The burning question then becomes, who on Earth would turn a blind eye and marry off an obviously emaciated, sick alcoholic woman to a man who would feed her with copious amounts liquor and watch her die only days later?

St. Matthew’s Church, Nassau where Welshman Rev. Mr. John Roberts married Charles Winter to an obvious and inveterate alcoholic Rebecca McKeeve-Winter on 10th July 1881.

Curate John Roberts from Wales, Great Britain, served in Nassau for two years married the pair.

J. Roberts ( John Roberts) Curate in charge of St. Matthew’s July 1881

We know that Rev. Mr. Roberts married Charles Winter and Rebecca McKeeva Winter because Charles Winter makes specific mention of it. Charles Winter testified, at the death inquest, that it was at the behest of the good gentleman Reverend Roberts that he married in the first place.

The Nassau Guardian and Bahama Island’s Advocate and Intelligencer 23 July 1881

While Rev. Mr. John Roberts (1853-1959) was in Nassau, he met Laura Alice Brown, daughter of a wealthy sponge merchant named Joseph Brown. Laura Alice (1864-1941) was the cathedral organist at St. Matthew’s. John Roberts would have met her when she was about sixteen years old. She was born in 1864, and was eleven years younger than the young Welshman. After John Roberts left Nassau, they continue to write to each other. Laura Alice would much later become John Roberts’s wife.


An Inquisition was held on Sunday last on view of the body of Rebecca Winter, age 45, who was found dead in her bed early on Sunday morning. – The evidence disclosed the fact that the deceased had been for some years past addicted to the too free use of alcoholic drink. She had been married just one week. There was little doubt that the woman had drunk herself to death, and the jury returned a verdict accordingly.

The Nassau Times 19th July 1881
Deaths recorded for July 1881 – Rebecca Winter is number 9.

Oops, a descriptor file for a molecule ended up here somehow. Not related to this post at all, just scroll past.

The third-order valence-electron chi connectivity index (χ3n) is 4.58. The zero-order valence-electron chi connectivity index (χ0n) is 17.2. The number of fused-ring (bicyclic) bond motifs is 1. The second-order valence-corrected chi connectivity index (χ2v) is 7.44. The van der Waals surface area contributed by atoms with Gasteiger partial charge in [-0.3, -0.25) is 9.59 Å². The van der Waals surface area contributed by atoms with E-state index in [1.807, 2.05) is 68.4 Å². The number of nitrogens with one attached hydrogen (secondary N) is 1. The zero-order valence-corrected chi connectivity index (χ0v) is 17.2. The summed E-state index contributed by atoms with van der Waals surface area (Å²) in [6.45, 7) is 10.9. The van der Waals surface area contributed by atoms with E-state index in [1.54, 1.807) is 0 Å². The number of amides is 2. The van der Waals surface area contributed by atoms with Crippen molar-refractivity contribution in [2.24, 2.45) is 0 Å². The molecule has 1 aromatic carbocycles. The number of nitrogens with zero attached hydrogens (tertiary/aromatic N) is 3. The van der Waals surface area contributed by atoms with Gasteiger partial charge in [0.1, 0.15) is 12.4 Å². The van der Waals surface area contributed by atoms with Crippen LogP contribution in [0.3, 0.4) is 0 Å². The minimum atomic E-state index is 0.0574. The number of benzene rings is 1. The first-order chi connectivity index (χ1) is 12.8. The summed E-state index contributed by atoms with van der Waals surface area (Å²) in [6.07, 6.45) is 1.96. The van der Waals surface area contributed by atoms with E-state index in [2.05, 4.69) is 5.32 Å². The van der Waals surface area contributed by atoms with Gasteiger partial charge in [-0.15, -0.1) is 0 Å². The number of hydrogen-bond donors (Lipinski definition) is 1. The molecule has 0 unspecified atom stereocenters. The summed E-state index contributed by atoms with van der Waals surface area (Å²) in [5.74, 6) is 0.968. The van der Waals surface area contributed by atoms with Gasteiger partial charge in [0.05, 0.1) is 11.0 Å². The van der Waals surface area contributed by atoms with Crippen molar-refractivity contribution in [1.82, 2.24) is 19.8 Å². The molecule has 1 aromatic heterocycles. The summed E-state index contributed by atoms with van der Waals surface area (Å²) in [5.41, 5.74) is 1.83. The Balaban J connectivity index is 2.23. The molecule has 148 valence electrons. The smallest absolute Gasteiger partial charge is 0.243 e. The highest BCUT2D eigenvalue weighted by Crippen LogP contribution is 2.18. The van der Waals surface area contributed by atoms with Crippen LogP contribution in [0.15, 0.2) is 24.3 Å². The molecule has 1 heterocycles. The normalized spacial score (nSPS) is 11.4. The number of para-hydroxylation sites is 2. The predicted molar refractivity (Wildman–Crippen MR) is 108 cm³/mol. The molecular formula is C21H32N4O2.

What the one witness Benjamin Finlay said. —-An inquest was held by the Coroner on Sunday last, 17th instant, on view of the body of Rebecca Winter, 45 years of age, who came to her death under the following circumstances:

Benjamin Finley, being sworn, stated that he knew the deceased as well as Charles Winter, her husband, being a neighbour and living in the next room. She was, speaking the plain truth, and habitual drunkard. She was married last Sunday, and, before and since, was drunk every day. A few nights ago both her husband and herself were so drunk that they stumbled about the room. One could not get the other water. There was no fighting – they were simply drunk. Witness did not think, from what he could observe, that the deceased had eaten food for a week past.

The Nassau Guardian and Bahama Island’s Advocate and Intelligencer 23 July 1881

What the husband Charles Winter testified to:-

Charles Winter deposed that he was the husband of the deceased. He was sorry to say that she died of drinking. She was drunk all yesterday, and went to bed drunk. Last night Saturday, just before 8 o’clock she begged him so hard that he went and got her 3d. worth of rum, which she drank, and was still lying down. He (Winter) slept on a bench. In the morning, on going to her, he found her cold and dead. She had eaten no food for a week. The Reverend Mr Roberts, Acting Rector of Saint Matthews, advised him not to live as he had been living, and he married her. She always drank very hard.

The jury returned the following verdict: “That the said Rebecca Winter, on the 17th day of July, in the year aforesaid, by excessive drinking and not from any hurt, injury, or violence done or committed to the said Rebecca Winter, to the knowledge of the juries, did die.”

The Nassau Guardian and Bahama Island’s Advocate and Intelligencer 23 July 1881